Unfortunately, though the Ministry of Labour and the Ontario Ministry of Environment and Climate Change were called Monday, it wasn’t until Wednesday that ammonia levels dropped to a low enough level to allow anyone to enter the plant. It is unknown how long the investigation will take. So far, air and water samples are being taken to determine the leak’s impact. It is not known how long the plant will have to remain closed for the investigation, but the Niagara Regional Police did release a statement saying that the leak had been contained and there is no risk to the public.

Police noted that the two injured workers were sent to hospital with what were characterized as non-life-threatening injuries and that all others at the plant, including visitors, are safe. Some nearby homes  were evacuated for a time, while others were asked to stay inside and to close their windows and doors and to turn off their air-conditioning units. Once the leak was contained later that day, they were given the all-clear to return to their homes, or to reopen their windows, doors and to go outside.


Landscaping Company Hit with $100k Fine After a Fatal Fall

Tuesday, July 7th, 2015

Fall Arrest HarnessAn Ottawa landscaping and property services company, Lafleur de la Capitale Inc., has pleaded guilty to a violation of the Occupational Health and Safety Act and been fined $100,000, for a workplace accident in which worker was killed when he fell from the ledge of a parking lot ramp at the National Gallery of Canada.

As a work crew from Lafleur was tending to the landscaping of a Gallery property on August 27, 2013, a worker was walking up the inclined entrance ramp of the underground parking facility when a car approached and the worker stepped back, causing him to fall backwards, to a lower level of the exit ramp, about 15 feet below. As a result of the injuries he incurred in the fall, the worker died at the scene.

Investigators with the Ontario Ministry of Labour learned that Lafleur de la Capitale failed to do a proper risk assessment at the worksite, which would have identified the falling hazard posed by the ramps, as well as those at the open side of the flowerbeds. If they had done the risk assessment, they could have taken measures to prevent the fall, by providing workers with fall arrest devices or a fall restraint system whenever they worked in those areas.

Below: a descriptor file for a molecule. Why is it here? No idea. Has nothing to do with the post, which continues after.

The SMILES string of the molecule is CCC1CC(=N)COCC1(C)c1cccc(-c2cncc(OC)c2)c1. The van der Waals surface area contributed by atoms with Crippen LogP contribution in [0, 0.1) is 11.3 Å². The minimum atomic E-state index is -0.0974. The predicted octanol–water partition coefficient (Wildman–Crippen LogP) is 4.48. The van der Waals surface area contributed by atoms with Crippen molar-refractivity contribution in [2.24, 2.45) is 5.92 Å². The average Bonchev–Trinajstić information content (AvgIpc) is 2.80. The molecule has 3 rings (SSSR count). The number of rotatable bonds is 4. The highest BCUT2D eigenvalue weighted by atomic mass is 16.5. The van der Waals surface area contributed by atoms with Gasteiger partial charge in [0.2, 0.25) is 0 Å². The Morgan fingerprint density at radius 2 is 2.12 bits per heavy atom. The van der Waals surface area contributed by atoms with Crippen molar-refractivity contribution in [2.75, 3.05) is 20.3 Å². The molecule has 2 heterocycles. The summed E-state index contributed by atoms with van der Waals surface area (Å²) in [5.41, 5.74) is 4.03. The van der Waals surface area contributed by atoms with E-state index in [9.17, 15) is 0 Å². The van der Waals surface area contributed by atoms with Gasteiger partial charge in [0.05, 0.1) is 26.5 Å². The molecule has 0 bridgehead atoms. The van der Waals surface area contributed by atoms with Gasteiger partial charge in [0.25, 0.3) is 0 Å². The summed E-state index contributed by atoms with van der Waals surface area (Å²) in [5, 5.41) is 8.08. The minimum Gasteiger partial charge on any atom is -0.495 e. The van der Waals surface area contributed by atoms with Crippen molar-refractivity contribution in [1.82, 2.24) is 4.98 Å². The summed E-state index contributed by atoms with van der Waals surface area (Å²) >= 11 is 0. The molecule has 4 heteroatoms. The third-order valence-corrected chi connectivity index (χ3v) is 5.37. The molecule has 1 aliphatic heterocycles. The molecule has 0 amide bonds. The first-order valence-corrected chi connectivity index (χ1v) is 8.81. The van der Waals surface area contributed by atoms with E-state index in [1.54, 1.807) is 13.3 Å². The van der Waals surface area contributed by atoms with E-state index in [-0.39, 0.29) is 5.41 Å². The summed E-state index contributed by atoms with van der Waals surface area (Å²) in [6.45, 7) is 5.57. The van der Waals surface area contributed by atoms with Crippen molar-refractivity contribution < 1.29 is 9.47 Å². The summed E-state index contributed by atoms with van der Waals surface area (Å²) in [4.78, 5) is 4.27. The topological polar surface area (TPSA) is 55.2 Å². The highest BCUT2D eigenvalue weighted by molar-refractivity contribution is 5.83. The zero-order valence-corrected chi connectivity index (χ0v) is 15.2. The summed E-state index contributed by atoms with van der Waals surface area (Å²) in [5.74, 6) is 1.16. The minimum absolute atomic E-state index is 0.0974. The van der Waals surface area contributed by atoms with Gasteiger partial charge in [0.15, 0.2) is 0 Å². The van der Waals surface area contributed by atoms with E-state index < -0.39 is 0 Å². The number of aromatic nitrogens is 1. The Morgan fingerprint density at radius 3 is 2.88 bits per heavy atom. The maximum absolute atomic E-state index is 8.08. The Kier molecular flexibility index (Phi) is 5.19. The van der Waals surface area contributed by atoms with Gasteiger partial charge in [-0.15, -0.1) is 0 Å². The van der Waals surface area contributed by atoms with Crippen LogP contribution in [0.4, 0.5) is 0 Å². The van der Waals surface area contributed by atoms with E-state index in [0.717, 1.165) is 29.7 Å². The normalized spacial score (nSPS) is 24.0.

Lafleur de la Capitale Inc. pleaded guilty to its failure to take every reasonable precaution under the circumstances to protect a worker, which is a violation of the OHSA. Justice of the Peace Louisette Girault assessed a fine of $100,000 and also imposed a 25-per-cent victim fine surcharge as required by the Provincial Offences Act. That’s a dead worker and a $125,000 hit to the company’s bottom line for not doing a proper risk assessment and supplying workers with the essentials. More evidence that worker safety doesn’t cost, it pays.

Nova Scotia Gets Creative With OHS Penalty

Thursday, July 2nd, 2015

Electrical_HazardA court in Nova Scotia court has approached a violation of the provincial Occupational Health and Safety Act with what can only be described as a “creative sentence.” In addition to paying a significant fine of $35,000, the company will also have to make 150 hours of safety presentations within a space of 18 months.

The violation happened when a journeyman electrician began work on a still-energized system and was electrocuted in the process. The company not only did nothing to make sure they complied with the Canadian Electrical Code; the court found that the company had failed to develop and implement any policies or practices to address workplace safety anywhere in the workplace. Their rationale for doing so was classic; they apparently felt that, since the worker was an experienced electrician who was very safety-oriented, there was no need.

The Nova Scotia OHSA allows the court to impose a “creative sentence option,” so after fining the company $35,000 and acknowledging that the company was extremely small, insolvent and out of business, they decided to add a community service element to the order, which required the company to make the presentations, detailing the facts of the case, including the workplace safety issues, and how they violated regulations. In all, the presentations were required to total 150 hours and be completed within 18 months.